Time to Get Up, Time to Go

Overview

From the moment it’s “Time to get up!” until it’s time to be tucked back in bed, a toddler’s day is filled with activity. And so is his doll’s. There’s time to swim in the wading pool, slide down the slide, and stop to look at a snail. Later, there’s time to sweep, time to take a bath, and time for a bedtime story. Meanwhile, this little boy’s parents keep as loving an eye on their son as he does on his doll.

David Milgrim’s simple rhymed text and his unique, childlike ...

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Overview

From the moment it’s “Time to get up!” until it’s time to be tucked back in bed, a toddler’s day is filled with activity. And so is his doll’s. There’s time to swim in the wading pool, slide down the slide, and stop to look at a snail. Later, there’s time to sweep, time to take a bath, and time for a bedtime story. Meanwhile, this little boy’s parents keep as loving an eye on their son as he does on his doll.

David Milgrim’s simple rhymed text and his unique, childlike illustration style are perfect for beginning readers, who will find much to relate to in this story of how a little boy and his doll spend a busy day.

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Editorial Reviews

From the Publisher
"The matter-of-factness with which Milgrim treats his character's actions...stand[s] out. Cheery and cleanly composed." -HORN BOOK Horn Book
Publishers Weekly
Like Milgrim's Thank You, Thanksgiving, a concise rhyming text here depicts an unnamed child in a series of slice-of-life events. Readers follow a boy and his trusty doll from waking (before the rest of the house, of course) to bedtime. Milgrim divvies up the day into discrete "times," thereby attributing adult-level importance to each activity. The line "Time for swim class./ Time to slide./ Time for stopping./ Time to ride" finds the boy engaged in four different backyard activities, one per page. In the first, he and some friends gather around a wading pool watching their dolls float (or in the case of one doll, sink). Most of the play enables the boy to fill non-gender specific parental roles. He feeds the doll, cooks and reads for it, takes care of its boo-boo, and even stops for a sidewalk gab with a female peer while his "baby" sleeps in a stroller and hers dozes in a toy buggy. No matter what engages his considerable energy, the boy comes across as eager and upbeat, often flashing a wide-mouthed smile that takes up much of his little round head. Milgrim has a keen eye for detail (e.g., the play "stove" is an upside-down box) and a savvy sense of composition-there's never any question of where readers should look first. Preschoolers should enjoy perusing these pages, and comparing how their own busy days stack up against the hero's. Ages 3-6. (Apr.) Copyright 2006 Reed Business Information.
Children's Literature - Meredith Kiger
This simple picture book portrays a toddler's view of his world from the time he gets up to the time he goes to bed. Viewing himself as the parent of his doll, he guides the doll through the various activities of his day, such as eating breakfast, playing in the park, pretending at home, and storytelling at bedtime. The focus is on the cartoonlike drawings, while the brief rhyming text adds nicely to the story and will soon have young listeners "reading" along. The activities the boy engages in are ones all youngsters can identify with.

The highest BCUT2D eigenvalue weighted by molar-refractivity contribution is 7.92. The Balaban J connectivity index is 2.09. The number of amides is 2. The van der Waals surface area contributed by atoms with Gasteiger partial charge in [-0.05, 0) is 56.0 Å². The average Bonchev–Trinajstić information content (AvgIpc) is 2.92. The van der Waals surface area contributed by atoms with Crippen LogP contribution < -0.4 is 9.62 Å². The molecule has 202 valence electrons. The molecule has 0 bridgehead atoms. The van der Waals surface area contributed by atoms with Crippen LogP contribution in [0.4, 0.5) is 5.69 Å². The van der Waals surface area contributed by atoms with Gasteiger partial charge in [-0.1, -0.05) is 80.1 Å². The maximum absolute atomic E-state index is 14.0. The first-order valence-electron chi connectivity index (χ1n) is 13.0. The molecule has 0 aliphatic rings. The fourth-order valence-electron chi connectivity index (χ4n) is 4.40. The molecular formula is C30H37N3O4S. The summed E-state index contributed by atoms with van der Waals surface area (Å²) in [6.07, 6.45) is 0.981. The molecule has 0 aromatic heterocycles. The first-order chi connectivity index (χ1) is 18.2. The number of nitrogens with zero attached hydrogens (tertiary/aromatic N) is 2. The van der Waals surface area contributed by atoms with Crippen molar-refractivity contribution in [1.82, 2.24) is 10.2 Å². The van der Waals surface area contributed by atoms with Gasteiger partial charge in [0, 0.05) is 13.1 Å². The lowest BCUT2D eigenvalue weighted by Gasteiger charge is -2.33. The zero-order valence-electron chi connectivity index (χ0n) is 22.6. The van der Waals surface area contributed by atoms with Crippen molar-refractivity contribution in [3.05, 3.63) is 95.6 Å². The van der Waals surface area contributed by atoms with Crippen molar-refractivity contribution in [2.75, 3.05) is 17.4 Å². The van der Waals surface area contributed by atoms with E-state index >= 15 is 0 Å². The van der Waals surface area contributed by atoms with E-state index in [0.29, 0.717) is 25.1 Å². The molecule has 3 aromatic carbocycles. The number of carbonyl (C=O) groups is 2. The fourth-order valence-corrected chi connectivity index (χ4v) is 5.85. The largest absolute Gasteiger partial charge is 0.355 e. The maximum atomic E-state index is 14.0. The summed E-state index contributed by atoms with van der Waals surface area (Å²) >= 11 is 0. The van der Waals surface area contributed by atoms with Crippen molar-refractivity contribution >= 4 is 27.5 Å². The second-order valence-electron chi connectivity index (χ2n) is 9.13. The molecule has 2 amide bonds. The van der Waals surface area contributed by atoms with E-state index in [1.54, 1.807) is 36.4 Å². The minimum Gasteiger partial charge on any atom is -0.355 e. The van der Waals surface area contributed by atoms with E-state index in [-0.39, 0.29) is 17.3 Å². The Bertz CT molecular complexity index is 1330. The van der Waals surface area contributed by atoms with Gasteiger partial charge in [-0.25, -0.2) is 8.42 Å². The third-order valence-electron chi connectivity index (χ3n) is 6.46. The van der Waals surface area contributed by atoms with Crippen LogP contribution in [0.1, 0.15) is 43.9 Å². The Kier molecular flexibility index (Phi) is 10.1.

School Library Journal
PreS-K-From early morning to bedtime, a boy whirls through his day's activities, taking care of his stuffed blue doll. He feeds it breakfast, takes it for a walk, and takes it to the playground. The boy then does the grocery shopping, prepares lunch, and shares a storybook. The round of activities continues until bedtime when it is "Time for stories. Time to dream." Milgrim's digital oil-paint illustrations have muted, pleasant shades with the figures crisply outlined in black. They work well with the minimal text, in which not a word is wasted. There is time for everything in this joyful, imaginative picture book.-Linda Staskus, Parma Regional Library, OH Copyright 2006 Reed Business Information.
Kirkus Reviews
Parents of young sons will especially appreciate this simple example of a boy as caretaker, whose joy in showing his "baby" the wonders of the world is evident. Milgrim touches on the favorite daily activities of young children-playing outside, pretending to do grown-up things like shop and cook, reading, playing with friends, pretending to be a doctor, splashing in the bath and telling stories-with the little boy sweetly caring for the doll the entire time. The text itself is spare, simply stating what it's "time for" next, but the gentle rhymes will satisfy the youngest listeners and help set the stage for bedtime. "Time to scrub up and get clean. / Time for stories. / Time to dream." The illustrations are a delight, the little boy echoing the facial expressions, body language and actions learned from his own caretaker, from cheering his baby's swimming progress and making him a seatbelt for the toy car, to stooping down low to point out a snail on the sidewalk. A must-have for every parent of a toddler boy, but will be enjoyed by little girls, too. (Picture book. 2-6)
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Product Details

  • ISBN-13: 9780618519989
  • Publisher: Houghton Mifflin Harcourt
  • Publication date: 4/17/2006
  • Format: Library Binding
  • Pages: 32
  • Age range: 4 - 5 Years
  • Product dimensions: 8.25 (w) x 9.00 (h) x 0.13 (d)

Meet the Author

David Milgrim has created over a dozen books for children. His most recent book for Clarion is TIME TO GET UP, TIME TO GO. He lives with his family in Wakefield, Rhode Island.

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